Can Orthotics Help With RA?

Medically Reviewed by David Zelman, MD on March 28, 2022

Rheumatoid arthritis (RA) can lead to issues with the front of your feet. These can include problems like bunions, claw toes, or pain under the ball of the foot called metatarsalgia. In very bad cases, your joints and bones could become deformed. Orthotics can help correct misalignments and other biomechanical problems.

What Are Orthotics?

Orthotics are specially-made shoe inserts and devices designed to provide support and comfort. These pads, bars, and soles are customized to match the contours and shape of your feet. Research shows that orthotics can ease your foot pain and allow you to walk and move better.

How Can Orthotics Help With Other RA Symptoms?

Structural and alignment problems caused by RA can affect not only your foot, but also your shin, knee, or lower back.

Orthotics can help:

  • Distribute your body weight evenly
  • Ease or reduce pressure on the feet and arthritic joints
  • Provide cushioning for the balls of your feet
  • Reduce stress on the hips and lower legs
  • Correct gait or balance
  • Improve overall posture
  • Slow down or prevent RA progression in the long term

Research is unclear on how long you have to wear orthotics for noticeable improvements. But they may help enough that you can get by with fewer pain medications or to strengthen your muscles.

One study found that orthotics made from softer materials were more helpful for foot pain than orthotics made from harder stuff like plastic, especially if your issues are at the front of the foot.

An international study surveyed 183 podiatrists from the UK, Australia, and New Zealand on the types of orthotics prescribed for those with RA. It found that softer shell-type material is also better for more moderate to severe RA rather than early-stage RA. But orthotics that have more cushioning for the top of the foot can work for all stages of RA.

Where Can You Get Orthotics for RA?

If RA is causing serious pain in your feet, ankles, or lower legs, let your doctor know about it. If they think orthotics can help, they’ll refer you to a podiatrist, a medical professional who specializes in these issues.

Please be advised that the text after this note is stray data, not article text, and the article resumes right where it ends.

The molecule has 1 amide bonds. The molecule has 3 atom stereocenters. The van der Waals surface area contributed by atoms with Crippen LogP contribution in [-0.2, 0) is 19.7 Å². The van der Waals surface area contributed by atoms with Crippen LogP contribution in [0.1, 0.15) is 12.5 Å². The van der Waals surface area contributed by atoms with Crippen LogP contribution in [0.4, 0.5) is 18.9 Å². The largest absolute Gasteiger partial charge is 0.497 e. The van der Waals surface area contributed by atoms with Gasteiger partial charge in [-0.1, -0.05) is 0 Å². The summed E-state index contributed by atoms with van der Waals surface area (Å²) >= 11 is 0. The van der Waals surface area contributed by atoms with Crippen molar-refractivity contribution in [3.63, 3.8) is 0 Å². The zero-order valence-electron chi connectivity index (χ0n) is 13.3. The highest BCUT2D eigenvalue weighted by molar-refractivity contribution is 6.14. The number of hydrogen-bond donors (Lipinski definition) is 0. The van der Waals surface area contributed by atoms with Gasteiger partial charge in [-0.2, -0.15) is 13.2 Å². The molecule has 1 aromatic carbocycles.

Your podiatrist will thoroughly examine the affected area. Later on, they may do several tests to see how your feet respond to movements like standing and walking. Based on your foot’s structure and issues, they will take three-dimensional measurements and might prescribe orthotics. Unlike over-the-counter shoe inserts, orthotics are made with high-quality materials to ease foot pain.

There are two types of prescription orthotics:

Functional orthotics. This type is crafted to help you control your feet’s abnormal motion or treat any pain caused by it. If you have tendinitis caused by RA, functional orthotics can help ease some of the muscle strain that causes it. They’re usually made from a semi-rigid material such as plastic or graphite.

Accommodative orthotics. This type is usually softer and provides more cushion and support if you have painful calluses or bumps caused by RA. Generally, this type provides more support for people with RA-affected feet.

Custom orthotics are pricey and available through prescription only. But they can last up to 5 years. Depending on the type and your needs, orthotics can cost $400 to $800.

Most insurance companies won’t cover orthotics even if your doctor prescribes it. If so, orthotics are typically eligible for purchases with a pre-tax flexible spending account (FSA) if you have one. If you’re covered by Medicare Plan B and have diabetes, you may be eligible for one pair of shoes and three pairs of shoe inserts per year.

You can also check with your podiatrist for less expensive, off-the-shelf options to help with foot pain. This type can usually be modified and can run you $60 to $300.

Show Sources


Journal of Foot and Ankle Research: “Foot orthoses for people with rheumatoid arthritis: a survey of prescription habits among podiatrists,” “Systematic review on the comparative effectiveness of foot orthoses in patients with rheumatoid arthritis.”

Arthritis Foundation: “Arthritis Pain Relief and Shoe Inserts.”

APMA: “What are Prescription Custom Orthotics?”

American Academy of Orthopaedic Surgeons: “Rheumatoid Arthritis of the Foot and Ankle.”

American Orthopaedic Foot & Ankle Society: “What are Orthotics?”

© 2022 WebMD, LLC. All rights reserved. View privacy policy and trust info